Think about something you’ve purchased recently. How did you decide to buy that thing?
In my buying behavior I find that I can split it up into three phases:
1. Need generation. This is what happens when someone shows you something you didn’t know you wanted, but that you immediately get interested in. It might be a TV show (how many people will visit China over the next few years because of what they are seeing on TV at the Olympics. I bet a ton).
2. Research. You’ve decided to buy something, say a new car, but now you need to figure out which one is best for you. Some of the things you do here are to ask your friends, look online for reviews, read Consumer Reports, etc etc.
3. Purchase. You’ve decided what you want, now you go looking for the best place to complete the transaction.
Think through to the best businesses on the Internet. Most that I can think of fit into one or several of these three phases.
Google, for instance, makes billions of dollars from advertisers who want to help you complete a transaction. Do a search for digital cameras, for instance, and there you’ll see ads.
But competing with Google is not really possible, even for a huge multi-billion dollar company like Microsoft.
So, since Google has pretty much locked up the last phase, where is the next Internet monetization battle taking place?
Both Facebook and Google are beating each other up to lock up the next phase: social recommendation and participation.
Yesterday I visited Facebook to get an up close look at Facebook Connect. I had previously attended the Google FriendConnect launch and even videoed that with my cell phone.
It’s interesting, though, that both of these systems haven’t gotten widespread use yet. It’s also interesting that the teams both struggle to explain why a normal business would use these technologies in their own business’ sites. At least in language that a normal person who isn’t a Facebook addict would understand.
So, let me simplify into a single sentence. Adding social networking features to your corporate sites helps your users through the research phase of the buying process.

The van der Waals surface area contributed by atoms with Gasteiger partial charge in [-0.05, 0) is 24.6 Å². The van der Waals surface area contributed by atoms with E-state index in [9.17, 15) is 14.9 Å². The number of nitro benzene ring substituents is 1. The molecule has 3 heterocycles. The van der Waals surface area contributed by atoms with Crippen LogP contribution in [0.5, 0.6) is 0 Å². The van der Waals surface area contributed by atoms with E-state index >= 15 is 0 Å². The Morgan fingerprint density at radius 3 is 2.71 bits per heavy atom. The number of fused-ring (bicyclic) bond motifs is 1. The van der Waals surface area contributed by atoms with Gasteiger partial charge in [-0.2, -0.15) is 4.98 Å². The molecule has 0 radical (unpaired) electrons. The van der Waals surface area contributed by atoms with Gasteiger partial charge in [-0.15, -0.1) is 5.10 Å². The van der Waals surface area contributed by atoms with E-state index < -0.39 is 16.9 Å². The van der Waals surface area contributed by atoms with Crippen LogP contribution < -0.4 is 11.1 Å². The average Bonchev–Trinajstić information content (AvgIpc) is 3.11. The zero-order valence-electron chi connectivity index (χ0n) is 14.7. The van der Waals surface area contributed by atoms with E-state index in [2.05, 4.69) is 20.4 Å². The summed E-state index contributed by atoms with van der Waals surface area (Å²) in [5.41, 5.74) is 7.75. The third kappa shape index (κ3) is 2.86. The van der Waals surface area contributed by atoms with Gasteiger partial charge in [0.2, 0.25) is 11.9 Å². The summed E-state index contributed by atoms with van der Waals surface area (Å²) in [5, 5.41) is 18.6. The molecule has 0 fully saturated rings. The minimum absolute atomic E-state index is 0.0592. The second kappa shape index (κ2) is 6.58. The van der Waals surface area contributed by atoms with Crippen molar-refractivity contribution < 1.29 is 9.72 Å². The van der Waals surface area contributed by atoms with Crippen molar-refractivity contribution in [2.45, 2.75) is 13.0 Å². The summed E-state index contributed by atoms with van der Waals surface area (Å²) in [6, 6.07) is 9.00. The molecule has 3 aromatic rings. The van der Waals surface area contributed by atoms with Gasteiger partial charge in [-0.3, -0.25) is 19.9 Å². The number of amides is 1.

These will get widespread use over the next few years as stories come out about successes.
But let’s look at one site that’s very close to what I’m talking about.
Now, Gary owns a wine store in New Jersey that is selling about $50 million per year in wine. That means he has the third phase of the buying process nailed down. He’s the Google of the New Jersey wine market.
So, how is he changing his business? (He calls it bringing thunder to the wine industry).
His website and show are TOTALLY about extending his reach into the other phases of the buying process.
His video show creates the need in your head to try more wine. Today’s show gets me to try out some Italian sparkling wine. I had no idea before I watched that show that I needed to try that wine.
Now, notice what happens next. Look at the comments. 136 of them when I wrote this post. You can see the research phase of the buying process happening there. People are recommending different wines than Gary did, or backing up what Gary said, etc.
Now, Gary is WAY AHEAD of most other wine stores. I went to Google and searched for “Wine store” and found wine.com.
But notice that they don’t even get close to creating the need in my head for different kinds of wine that Gary does. Video is unparalleled for creating need for new things.
And, also notice that if you wanted to research Wine that they don’t have the same kind of research community that Gary is building.
Now, could wine.com go past winelibrary.tv in the research phase? Yes. They already are tracking top contributors to their reviews. But using Facebook’s Connect they could go way further: they could tie their contributors into Facebook itself and add all sorts of interesting interactive features. I know that if a friend of mine, like Loic Le Meur, CEO of Seesmic, buys a paticular wine that it’ll be good (Loic has great taste in wine).
By making the site more personal and bringing my friend’s choices into a site like this it’ll convert me to more wine sales at a far higher rate than it does today.
But imagine if Gary’s site did that. He already is 90% there (he’s always on Twitter interacting with people and his video show is just so much more of a personal experience than reading the reviews on wine.com).
If I were a marketer I’d be trying to figure out how to stay up with Gary. Why? Well, do you think his viewers are going to price shop Gary? Hell no. How do you stay up with Gary’s concept? Google and Facebook’s new APIs are the way to do that.
What do you think? Are you thinking of using more social features on your website?